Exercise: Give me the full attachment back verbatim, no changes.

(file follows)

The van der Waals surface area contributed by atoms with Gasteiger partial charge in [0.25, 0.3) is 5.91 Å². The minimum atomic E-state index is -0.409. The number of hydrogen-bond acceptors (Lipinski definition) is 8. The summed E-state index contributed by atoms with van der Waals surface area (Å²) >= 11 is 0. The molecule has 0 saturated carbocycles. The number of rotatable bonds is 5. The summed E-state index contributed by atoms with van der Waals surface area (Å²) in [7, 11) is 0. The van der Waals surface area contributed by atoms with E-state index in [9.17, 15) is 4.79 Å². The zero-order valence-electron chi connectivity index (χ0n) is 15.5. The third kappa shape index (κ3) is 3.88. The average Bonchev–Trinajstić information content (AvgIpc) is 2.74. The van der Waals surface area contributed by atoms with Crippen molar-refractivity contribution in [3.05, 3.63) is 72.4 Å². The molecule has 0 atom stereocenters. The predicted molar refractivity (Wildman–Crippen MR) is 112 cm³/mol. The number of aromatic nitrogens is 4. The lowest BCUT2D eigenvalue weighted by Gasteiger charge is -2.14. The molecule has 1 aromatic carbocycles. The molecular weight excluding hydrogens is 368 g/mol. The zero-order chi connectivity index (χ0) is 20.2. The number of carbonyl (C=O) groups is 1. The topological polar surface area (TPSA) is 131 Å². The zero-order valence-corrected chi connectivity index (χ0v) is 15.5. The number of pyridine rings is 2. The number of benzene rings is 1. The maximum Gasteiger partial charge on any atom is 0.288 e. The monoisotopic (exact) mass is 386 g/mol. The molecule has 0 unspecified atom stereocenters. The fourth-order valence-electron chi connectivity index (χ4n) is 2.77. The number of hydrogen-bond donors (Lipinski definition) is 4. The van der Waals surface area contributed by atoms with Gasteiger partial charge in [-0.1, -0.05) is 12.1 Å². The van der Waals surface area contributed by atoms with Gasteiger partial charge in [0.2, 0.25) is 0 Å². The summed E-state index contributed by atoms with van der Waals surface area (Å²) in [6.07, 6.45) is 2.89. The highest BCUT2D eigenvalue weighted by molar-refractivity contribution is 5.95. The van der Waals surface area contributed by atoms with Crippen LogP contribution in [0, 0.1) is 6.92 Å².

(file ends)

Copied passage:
The van der Waals surface area contributed by atoms with Gasteiger partial charge in [0.25, 0.3) is 5.91 Å². The minimum atomic E-state index is -0.409. The number of hydrogen-bond acceptors (Lipinski definition) is 8. The summed E-state index contributed by atoms with van der Waals surface area (Å²) >= 11 is 0. The molecule has 0 saturated carbocycles. The number of rotatable bonds is 5. The summed E-state index contributed by atoms with van der Waals surface area (Å²) in [7, 11) is 0. The van der Waals surface area contributed by atoms with E-state index in [9.17, 15) is 4.79 Å². The zero-order valence-electron chi connectivity index (χ0n) is 15.5. The third kappa shape index (κ3) is 3.88. The average Bonchev–Trinajstić information content (AvgIpc) is 2.74. The van der Waals surface area contributed by atoms with Crippen molar-refractivity contribution in [3.05, 3.63) is 72.4 Å². The molecule has 0 atom stereocenters. The predicted molar refractivity (Wildman–Crippen MR) is 112 cm³/mol. The number of aromatic nitrogens is 4. The lowest BCUT2D eigenvalue weighted by Gasteiger charge is -2.14. The molecule has 1 aromatic carbocycles. The molecular weight excluding hydrogens is 368 g/mol. The zero-order chi connectivity index (χ0) is 20.2. The number of carbonyl (C=O) groups is 1. The topological polar surface area (TPSA) is 131 Å². The zero-order valence-corrected chi connectivity index (χ0v) is 15.5. The number of pyridine rings is 2. The number of benzene rings is 1. The maximum Gasteiger partial charge on any atom is 0.288 e. The monoisotopic (exact) mass is 386 g/mol. The molecule has 0 unspecified atom stereocenters. The fourth-order valence-electron chi connectivity index (χ4n) is 2.77. The number of hydrogen-bond donors (Lipinski definition) is 4. The van der Waals surface area contributed by atoms with Gasteiger partial charge in [-0.1, -0.05) is 12.1 Å². The van der Waals surface area contributed by atoms with Gasteiger partial charge in [0.2, 0.25) is 0 Å². The summed E-state index contributed by atoms with van der Waals surface area (Å²) in [6.07, 6.45) is 2.89. The highest BCUT2D eigenvalue weighted by molar-refractivity contribution is 5.95. The van der Waals surface area contributed by atoms with Crippen LogP contribution in [0, 0.1) is 6.92 Å².